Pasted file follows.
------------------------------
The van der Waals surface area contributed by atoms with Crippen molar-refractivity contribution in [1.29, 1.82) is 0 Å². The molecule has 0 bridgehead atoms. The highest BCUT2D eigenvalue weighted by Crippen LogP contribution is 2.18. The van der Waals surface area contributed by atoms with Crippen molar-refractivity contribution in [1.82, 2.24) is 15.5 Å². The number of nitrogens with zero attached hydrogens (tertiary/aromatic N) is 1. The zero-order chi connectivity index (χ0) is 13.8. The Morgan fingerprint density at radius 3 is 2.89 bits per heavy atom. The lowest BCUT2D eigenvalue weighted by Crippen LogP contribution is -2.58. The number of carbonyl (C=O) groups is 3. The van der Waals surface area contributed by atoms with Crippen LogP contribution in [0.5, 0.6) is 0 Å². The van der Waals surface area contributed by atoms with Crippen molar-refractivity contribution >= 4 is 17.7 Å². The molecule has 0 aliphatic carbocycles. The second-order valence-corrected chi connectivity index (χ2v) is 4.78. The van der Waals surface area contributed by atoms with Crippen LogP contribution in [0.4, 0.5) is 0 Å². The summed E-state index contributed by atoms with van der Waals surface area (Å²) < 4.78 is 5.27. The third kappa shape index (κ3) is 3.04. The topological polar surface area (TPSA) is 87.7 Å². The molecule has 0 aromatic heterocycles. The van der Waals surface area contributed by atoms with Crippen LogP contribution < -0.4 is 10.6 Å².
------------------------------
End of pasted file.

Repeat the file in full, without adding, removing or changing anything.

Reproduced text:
The van der Waals surface area contributed by atoms with Crippen molar-refractivity contribution in [1.29, 1.82) is 0 Å². The molecule has 0 bridgehead atoms. The highest BCUT2D eigenvalue weighted by Crippen LogP contribution is 2.18. The van der Waals surface area contributed by atoms with Crippen molar-refractivity contribution in [1.82, 2.24) is 15.5 Å². The number of nitrogens with zero attached hydrogens (tertiary/aromatic N) is 1. The zero-order chi connectivity index (χ0) is 13.8. The Morgan fingerprint density at radius 3 is 2.89 bits per heavy atom. The lowest BCUT2D eigenvalue weighted by Crippen LogP contribution is -2.58. The number of carbonyl (C=O) groups is 3. The van der Waals surface area contributed by atoms with Crippen LogP contribution in [0.5, 0.6) is 0 Å². The van der Waals surface area contributed by atoms with Crippen molar-refractivity contribution >= 4 is 17.7 Å². The molecule has 0 aliphatic carbocycles. The second-order valence-corrected chi connectivity index (χ2v) is 4.78. The van der Waals surface area contributed by atoms with Crippen LogP contribution in [0.4, 0.5) is 0 Å². The summed E-state index contributed by atoms with van der Waals surface area (Å²) < 4.78 is 5.27. The third kappa shape index (κ3) is 3.04. The topological polar surface area (TPSA) is 87.7 Å². The molecule has 0 aromatic heterocycles. The van der Waals surface area contributed by atoms with Crippen LogP contribution < -0.4 is 10.6 Å².